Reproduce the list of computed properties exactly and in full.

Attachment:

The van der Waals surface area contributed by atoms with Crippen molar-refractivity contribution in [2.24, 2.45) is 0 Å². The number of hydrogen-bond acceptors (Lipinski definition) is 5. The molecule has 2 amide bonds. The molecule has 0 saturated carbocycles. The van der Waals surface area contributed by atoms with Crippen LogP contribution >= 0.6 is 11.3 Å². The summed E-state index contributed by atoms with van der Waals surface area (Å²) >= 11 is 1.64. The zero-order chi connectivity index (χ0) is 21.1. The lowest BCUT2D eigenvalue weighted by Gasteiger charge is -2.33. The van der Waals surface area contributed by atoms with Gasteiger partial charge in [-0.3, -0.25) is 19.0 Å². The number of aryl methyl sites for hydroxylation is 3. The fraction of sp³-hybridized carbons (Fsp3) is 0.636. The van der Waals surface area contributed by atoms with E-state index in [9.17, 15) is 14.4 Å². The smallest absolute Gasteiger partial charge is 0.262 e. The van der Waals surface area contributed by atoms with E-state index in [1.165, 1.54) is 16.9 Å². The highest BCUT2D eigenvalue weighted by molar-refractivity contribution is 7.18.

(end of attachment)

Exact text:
The van der Waals surface area contributed by atoms with Crippen molar-refractivity contribution in [2.24, 2.45) is 0 Å². The number of hydrogen-bond acceptors (Lipinski definition) is 5. The molecule has 2 amide bonds. The molecule has 0 saturated carbocycles. The van der Waals surface area contributed by atoms with Crippen LogP contribution >= 0.6 is 11.3 Å². The summed E-state index contributed by atoms with van der Waals surface area (Å²) >= 11 is 1.64. The zero-order chi connectivity index (χ0) is 21.1. The lowest BCUT2D eigenvalue weighted by Gasteiger charge is -2.33. The van der Waals surface area contributed by atoms with Gasteiger partial charge in [-0.3, -0.25) is 19.0 Å². The number of aryl methyl sites for hydroxylation is 3. The fraction of sp³-hybridized carbons (Fsp3) is 0.636. The van der Waals surface area contributed by atoms with E-state index in [9.17, 15) is 14.4 Å². The smallest absolute Gasteiger partial charge is 0.262 e. The van der Waals surface area contributed by atoms with E-state index in [1.165, 1.54) is 16.9 Å². The highest BCUT2D eigenvalue weighted by molar-refractivity contribution is 7.18.